Medical herbalist Nicola Parker explains how beetroot affects blood pressure
We all know that it’s important to keep a healthy blood pressure, not all of us understand exactly what that is.
The term ‘blood pressure’ is thrown around a lot, and while we all know that it’s important to keep a healthy blood pressure, not all of us understand exactly what that is. Blood pressure refers to the pressure of the blood against the walls of our arteries. When I think of our arteries I think of the plumbing in a house, if there isn’t enough water pressure then our taps won’t work and if the pressure is too high, our pipes can become worn or damaged.
Low blood pressure can cause us to feel dizzy or faint as the blood is unable to reach the brain to keep us functioning. High blood pressure is much more common and often has no visible symptoms at all. If high blood pressure goes unchecked it will slowly reduce the health of your blood vessels over time, which in turn affects the blood supply to each and every organ in our body, making blood pressure management an integral part of a living a long and healthy life.
Normal blood pressure should be between 120/80 and 140/90 but if you have other health conditions that affect the health of your arteries such as high cholesterol or diabetes, it’s better to stay at the lower end of that spectrum.
If you’re interested in managing your blood pressure with herbal medicine, there are a number of options at your disposal.
The most effective results I see from the various over the counter remedies, though, are from beetroot. Beetroot is rich in nitrates which help to widen blood vessels, reducing the pressure on the arterial wall and improving circulation.
I usually sell beetroot in capsules, as this is the easiest and most inexpensive way to take it, but the original studies on the efficacy beetroot were done on beetroot juice, with participants drinking one glass per day.
If you enjoy beetroot juice, this is a great way to increase your daily nitrates along with a whole host of other nutrients. If you’re a hardcore beetroot fan, you can get this amount of juice by eating around five large unpickled beetroots a day.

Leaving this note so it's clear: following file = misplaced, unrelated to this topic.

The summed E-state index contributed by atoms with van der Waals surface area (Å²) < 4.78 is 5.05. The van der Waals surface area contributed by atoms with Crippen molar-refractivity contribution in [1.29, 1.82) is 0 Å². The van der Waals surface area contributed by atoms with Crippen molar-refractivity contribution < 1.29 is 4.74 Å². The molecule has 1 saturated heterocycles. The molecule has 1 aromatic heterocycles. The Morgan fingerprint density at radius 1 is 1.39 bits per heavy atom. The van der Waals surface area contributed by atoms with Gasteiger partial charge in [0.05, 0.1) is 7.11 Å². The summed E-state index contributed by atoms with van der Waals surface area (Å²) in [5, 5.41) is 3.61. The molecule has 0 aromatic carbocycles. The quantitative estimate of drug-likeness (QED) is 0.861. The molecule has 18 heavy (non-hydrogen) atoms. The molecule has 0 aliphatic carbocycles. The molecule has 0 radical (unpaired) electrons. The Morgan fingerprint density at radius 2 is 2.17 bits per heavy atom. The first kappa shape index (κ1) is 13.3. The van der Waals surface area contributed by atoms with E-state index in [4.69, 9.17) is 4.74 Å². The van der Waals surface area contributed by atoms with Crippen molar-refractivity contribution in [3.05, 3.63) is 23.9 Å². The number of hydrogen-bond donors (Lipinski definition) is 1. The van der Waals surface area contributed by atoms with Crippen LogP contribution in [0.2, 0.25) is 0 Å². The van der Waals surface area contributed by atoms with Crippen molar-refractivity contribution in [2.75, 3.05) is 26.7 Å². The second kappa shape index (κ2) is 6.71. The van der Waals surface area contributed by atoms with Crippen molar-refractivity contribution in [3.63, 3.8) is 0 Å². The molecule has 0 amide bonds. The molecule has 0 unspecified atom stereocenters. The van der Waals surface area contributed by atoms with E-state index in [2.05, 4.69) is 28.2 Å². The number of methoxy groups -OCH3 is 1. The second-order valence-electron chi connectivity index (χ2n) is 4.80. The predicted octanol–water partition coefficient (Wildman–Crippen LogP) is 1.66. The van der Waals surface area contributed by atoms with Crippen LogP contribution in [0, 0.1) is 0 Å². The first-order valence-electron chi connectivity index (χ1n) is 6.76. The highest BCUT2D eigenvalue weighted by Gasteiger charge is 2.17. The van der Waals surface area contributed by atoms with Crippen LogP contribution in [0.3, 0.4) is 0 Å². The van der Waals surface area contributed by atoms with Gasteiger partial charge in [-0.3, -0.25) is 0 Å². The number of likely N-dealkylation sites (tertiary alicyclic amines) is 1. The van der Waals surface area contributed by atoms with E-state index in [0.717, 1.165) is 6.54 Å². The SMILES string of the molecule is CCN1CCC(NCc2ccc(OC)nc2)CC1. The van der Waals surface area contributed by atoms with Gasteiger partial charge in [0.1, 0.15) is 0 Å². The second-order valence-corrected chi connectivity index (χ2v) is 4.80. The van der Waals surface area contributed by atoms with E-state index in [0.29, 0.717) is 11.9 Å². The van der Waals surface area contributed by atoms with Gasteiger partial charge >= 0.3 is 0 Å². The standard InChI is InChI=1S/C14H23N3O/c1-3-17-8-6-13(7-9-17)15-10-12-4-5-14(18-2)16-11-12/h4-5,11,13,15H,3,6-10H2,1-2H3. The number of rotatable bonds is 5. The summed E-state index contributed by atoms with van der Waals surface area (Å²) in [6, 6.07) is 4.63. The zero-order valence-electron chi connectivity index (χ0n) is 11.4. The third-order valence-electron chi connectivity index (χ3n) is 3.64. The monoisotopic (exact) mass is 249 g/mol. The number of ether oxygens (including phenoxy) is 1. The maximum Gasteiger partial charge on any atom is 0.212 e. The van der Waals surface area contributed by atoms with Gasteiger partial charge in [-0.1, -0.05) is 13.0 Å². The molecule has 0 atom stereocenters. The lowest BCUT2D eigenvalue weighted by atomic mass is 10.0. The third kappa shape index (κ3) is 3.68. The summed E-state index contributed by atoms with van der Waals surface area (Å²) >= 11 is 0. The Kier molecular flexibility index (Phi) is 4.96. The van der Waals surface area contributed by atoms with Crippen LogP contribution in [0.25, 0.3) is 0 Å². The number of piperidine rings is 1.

Just keep in mind that if you’re consuming this much beetroot you’re going to notice some interesting colour changes when you pay a visit to the loo!
Beetroot capsules tend to be the most convenient way of reducing blood pressure though and in my own experience, I’d say they work for 70-80 per cent of people that try them. Their action should begin from swallowing the first capsule but I’d measure your blood pressure weekly or fortnightly for about four weeks while using them to get a broader picture of the health of your blood pressure.
Using beetroot is an excellent way of managing your blood pressure and keeping out of the doctors office, but it’s important to keep an eye on it. You should always visit your GP, a pharmacist or a herbalist to get your blood pressure tested every so often to make sure that it’s at a safe level. Many surgeries have machines that allow you to self-test or you could even buy your own blood pressure measuring machine for home use.
It’s important to note that beetroot will only work while you’re using it, so if you ever decide to stop using beetroot, you should find an alternative way to manage your blood pressure if it rises again.
For more permanent changes to your cardiovascular health, staying active and maintaining a healthy diet and weight can be of great benefit. Smoking, drinking caffeine or alcohol and a diet high in salt can all contribute to raising blood pressure, so quitting these unhealthy habits can have a permanent positive effect on your health.
Beetroot capsules are safe to take with almost all other medications, but if you’re concerned about taking it alongside something else, contact your pharmacist or give us a call and we can double check it for you.
Some people want to try something natural as a remedy because they’re already on blood pressure tablets that aren’t agreeing with them. If this is the case, speak to your doctor about the research on beetroot and request a two-week period to try it out and compare results.
l For more information on this issue, or to book an appointment with Nicola, contact her clinic on 01524 413733.